Give us more social care money or service faces cuts, Surrey council leader tells Government

By Julie Armstrong   |   Local Democracy Reporter   |
Tuesday 26th October 2021 2:39 pm
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Surrey County Council leader Tim Oliver ()

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CARE services in Surrey face being cut unless the Government releases more money for adult social care, Surrey County Council leader warned MPs yesterday.

Councillor Tim Oliver was giving evidence at the Housing Communities and Local Government (HCLG) select committee on Monday (October 25), which held its first session of an inquiry into how adult social care should be funded long-term.

The Government’s health and social care plan last month set out plans for a 1.25 per cent rise in National Insurance, with £5.4billion to go to social care in England over three years.

Conservative Cllr Oliver said the money is nowhere near enough and there are no more savings that the county council can safely make.

He said it would not even deal with current pressures, and that is before considering the proposed reforms – subsidising the cap on what users have to contribute themselves, the extra costs of means testing service users, and equalising what councils and individuals pay for care.

Cllr Oliver, who also chairs the County Councils network (CCN) which represents England’s county councils, said in the committee: “None of that £5.4will support the current pressures under the current system.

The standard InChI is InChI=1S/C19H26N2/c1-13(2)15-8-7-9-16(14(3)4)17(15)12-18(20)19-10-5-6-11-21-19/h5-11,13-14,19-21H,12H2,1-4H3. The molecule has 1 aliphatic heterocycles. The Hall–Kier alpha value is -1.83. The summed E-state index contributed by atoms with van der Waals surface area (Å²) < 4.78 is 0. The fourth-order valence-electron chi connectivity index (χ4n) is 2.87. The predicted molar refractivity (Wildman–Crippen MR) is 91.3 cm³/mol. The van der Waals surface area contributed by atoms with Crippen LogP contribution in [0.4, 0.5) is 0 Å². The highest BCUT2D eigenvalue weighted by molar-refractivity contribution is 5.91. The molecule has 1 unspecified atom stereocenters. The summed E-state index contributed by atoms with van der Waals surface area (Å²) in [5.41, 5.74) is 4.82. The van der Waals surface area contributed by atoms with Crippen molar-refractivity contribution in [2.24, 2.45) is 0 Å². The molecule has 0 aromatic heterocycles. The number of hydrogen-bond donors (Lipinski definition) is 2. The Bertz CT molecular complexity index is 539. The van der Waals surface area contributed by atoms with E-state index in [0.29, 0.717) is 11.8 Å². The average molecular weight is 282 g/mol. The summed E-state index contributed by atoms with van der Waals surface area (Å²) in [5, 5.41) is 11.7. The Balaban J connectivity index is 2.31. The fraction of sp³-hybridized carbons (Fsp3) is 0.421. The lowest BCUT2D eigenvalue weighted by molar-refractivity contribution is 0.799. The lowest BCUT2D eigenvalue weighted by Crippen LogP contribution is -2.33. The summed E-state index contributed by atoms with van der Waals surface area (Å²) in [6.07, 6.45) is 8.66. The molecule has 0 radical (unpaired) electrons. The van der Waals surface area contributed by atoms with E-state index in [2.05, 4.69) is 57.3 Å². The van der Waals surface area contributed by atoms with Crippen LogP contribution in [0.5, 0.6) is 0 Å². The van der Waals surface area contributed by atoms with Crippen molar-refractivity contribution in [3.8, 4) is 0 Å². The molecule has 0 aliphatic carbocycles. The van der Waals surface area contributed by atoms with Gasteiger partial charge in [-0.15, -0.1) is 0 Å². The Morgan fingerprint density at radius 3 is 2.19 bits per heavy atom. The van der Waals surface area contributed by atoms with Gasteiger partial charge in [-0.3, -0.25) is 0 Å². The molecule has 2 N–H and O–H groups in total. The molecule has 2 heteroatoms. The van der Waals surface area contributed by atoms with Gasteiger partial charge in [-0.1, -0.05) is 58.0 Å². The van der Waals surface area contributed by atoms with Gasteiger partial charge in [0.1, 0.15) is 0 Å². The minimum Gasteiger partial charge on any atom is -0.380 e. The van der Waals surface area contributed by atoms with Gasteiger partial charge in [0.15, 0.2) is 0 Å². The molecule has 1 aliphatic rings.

“The work that the CCN has done shows that just to stand still, in terms of delivering current care, between now and 2030 will be an extra £7bn nationally.

“Just to equalise care, to fund the fair price for care, will be about £750m a year as well.”

Stephen Chandler, Oxfordshire County Council’s director of adult social care, was in complete agreement, and said: “£5.4bn seems very small given the commitments against it.

“The plan does not address the here and now problems.”

He said a further £9bn a year would be needed to sustain the service and be able to pay care staff £11.50 an hour.

The county council spends around £365m on adult social care out of its £1bn annual budget.

Cllr Oliver said: “Either we have to reduce the service we’re offering to residents or we have to find some additional source of money.

“And that ignores the increase in costs and the changing demographic. So long-term sustainable funding is absolutely key to the survival of top-tier authorities.”

Council tax rises not seen as a credible answer

Both witnesses dismissed raising council tax, and the precept ringfenced for adult social care, as a possible solution.

Cllr Oliver said: “The problem is the differential amount that it raises across the country.”

A one per cent rise in Surrey would raise £7,500,000 while the same in Stoke-on-Trent would raise just £700,000.

Mr Chandler said: “Can anybody foresee an increase in council tax of 15, 16 per cent? I personally as a resident would baulk at receiving that through the post.

“Especially when at the end of that month in April I see the [health and social care] levy coming out of my salary.